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Terelj National Park

Tuesday 12th July

Sara, the head of the school Gabi worked at, and Bat-Bold, the school accountant, had offered to take Peter and me out to Terelj National Park. We waited outside for them in the little park between the apartment blocks: there were mothers with infants and milk containers, doing washing; older women in traditional dress, sitting talking; a pair of young women; kids; people walking through; a few cars going by.

We changed cars, picked up Jerry (another teacher at the school), went to the supermarket for food, then drove out to Terelj.

Terelj National Park
We stopped at a ovöö along with some local tourists who were also doing the circling and being photographed on yaks, in front of the ovoo, etc. We also stopped at a "turtle rock".

The first hotel we tried was too busy, so we went to the restaurant attached to another. This was much bigger than the ger camps we'd seen on the Intrepid tour: in addition to thirty gers it had wooden cabins, a concrete hotel, and tennis and basketball courts. A whole busload of Japanese disembarked while we were there.

Terelj is touristy — visitors off the trans-Mongolian with just a day or two in Mongolia go out there — and there were flash looking ger camps everywhere. And the areas we saw seemed almost "manicured", far from wilderness. I don't think you'd have had to walk far to get right away from it all, however.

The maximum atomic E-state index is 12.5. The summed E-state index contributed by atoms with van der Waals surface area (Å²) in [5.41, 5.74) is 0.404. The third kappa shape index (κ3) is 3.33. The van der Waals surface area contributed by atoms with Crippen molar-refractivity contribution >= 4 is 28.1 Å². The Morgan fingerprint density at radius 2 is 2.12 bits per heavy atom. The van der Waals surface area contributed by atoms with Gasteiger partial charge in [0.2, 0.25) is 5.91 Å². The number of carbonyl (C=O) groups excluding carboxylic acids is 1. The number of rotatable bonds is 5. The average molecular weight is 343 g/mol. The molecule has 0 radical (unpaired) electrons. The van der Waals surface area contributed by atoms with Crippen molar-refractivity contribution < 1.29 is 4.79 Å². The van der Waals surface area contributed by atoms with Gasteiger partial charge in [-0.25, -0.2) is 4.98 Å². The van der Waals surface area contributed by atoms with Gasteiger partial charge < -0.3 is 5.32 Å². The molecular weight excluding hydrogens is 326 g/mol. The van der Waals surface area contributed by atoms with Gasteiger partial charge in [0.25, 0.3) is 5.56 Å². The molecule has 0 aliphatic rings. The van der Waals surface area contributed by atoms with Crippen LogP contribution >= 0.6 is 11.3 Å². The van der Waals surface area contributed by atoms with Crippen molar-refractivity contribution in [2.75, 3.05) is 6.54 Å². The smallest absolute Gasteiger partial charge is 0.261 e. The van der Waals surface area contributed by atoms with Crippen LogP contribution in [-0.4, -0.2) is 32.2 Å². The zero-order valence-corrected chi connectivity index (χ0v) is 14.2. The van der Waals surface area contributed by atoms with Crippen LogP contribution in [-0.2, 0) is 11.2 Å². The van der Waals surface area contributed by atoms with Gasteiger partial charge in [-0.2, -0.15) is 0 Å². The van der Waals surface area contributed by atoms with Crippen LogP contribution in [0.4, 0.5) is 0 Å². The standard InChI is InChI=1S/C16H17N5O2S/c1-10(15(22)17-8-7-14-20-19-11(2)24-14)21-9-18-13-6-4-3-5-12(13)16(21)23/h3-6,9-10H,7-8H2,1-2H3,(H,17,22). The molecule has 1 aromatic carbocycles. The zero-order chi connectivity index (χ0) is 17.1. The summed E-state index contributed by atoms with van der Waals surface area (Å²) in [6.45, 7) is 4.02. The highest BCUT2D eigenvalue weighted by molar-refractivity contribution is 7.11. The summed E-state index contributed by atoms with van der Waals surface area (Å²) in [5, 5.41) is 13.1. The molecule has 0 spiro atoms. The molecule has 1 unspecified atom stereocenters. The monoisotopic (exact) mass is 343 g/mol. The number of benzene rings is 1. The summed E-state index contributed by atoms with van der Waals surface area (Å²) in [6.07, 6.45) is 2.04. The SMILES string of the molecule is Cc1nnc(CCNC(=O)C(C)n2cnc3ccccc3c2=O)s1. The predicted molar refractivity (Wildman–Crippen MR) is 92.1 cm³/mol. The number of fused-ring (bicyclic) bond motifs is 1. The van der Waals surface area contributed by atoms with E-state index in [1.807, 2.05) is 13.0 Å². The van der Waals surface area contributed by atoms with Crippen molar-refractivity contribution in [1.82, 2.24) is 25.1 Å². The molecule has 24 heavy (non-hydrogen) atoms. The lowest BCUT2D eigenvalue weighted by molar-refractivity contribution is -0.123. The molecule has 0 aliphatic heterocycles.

Talking to Sara and Bat-Bold gave us a different view of Mongolia. They were both urbanised and entrepreneurial in outlook: as well as running the school, they'd started their own travel company and were interested in web sites and so forth.

After lunch Bat-Bold and Peter and I walked up a small hill, into the larch and beech forest, leaving the other two to sit. It was cool under trees, but the flies were bad and as it had been dry there were grasshoppers.

On the way back there was a rainstorm — the first real rains of the season, and there were some flooded roads in UB and even piles of hail outside Gabi's apartment! While we'd been having fun, poor Gabi had been wrestling with a Shanghai English textbook... trauma.

trying to catch pigeons
Peter and Gabi didn't feel like going out, but I was feeling a bit restless so I set off by myself and caught a taxi to the Gandantecgchinlen (Gandan) monastery. This was shut, but it was very peaceful, with just a few boys putting out grain and trying to catch pigeons — perhaps for release in ceremonies.

A nearby hill gave me a good view over the city.

an Ulaanbaatar panorama (big version for panning across)

I walked back across Ulaanbaatar to Gabi's place, stopping at a pub/cafe for a supper. There was no English on the menu, even though the prices were in US dollars, but with the help of a waiter I managed to order spaghetti bolognese for 50c. Being near the colleges, the place was full of students and felt very much like a university hangout.

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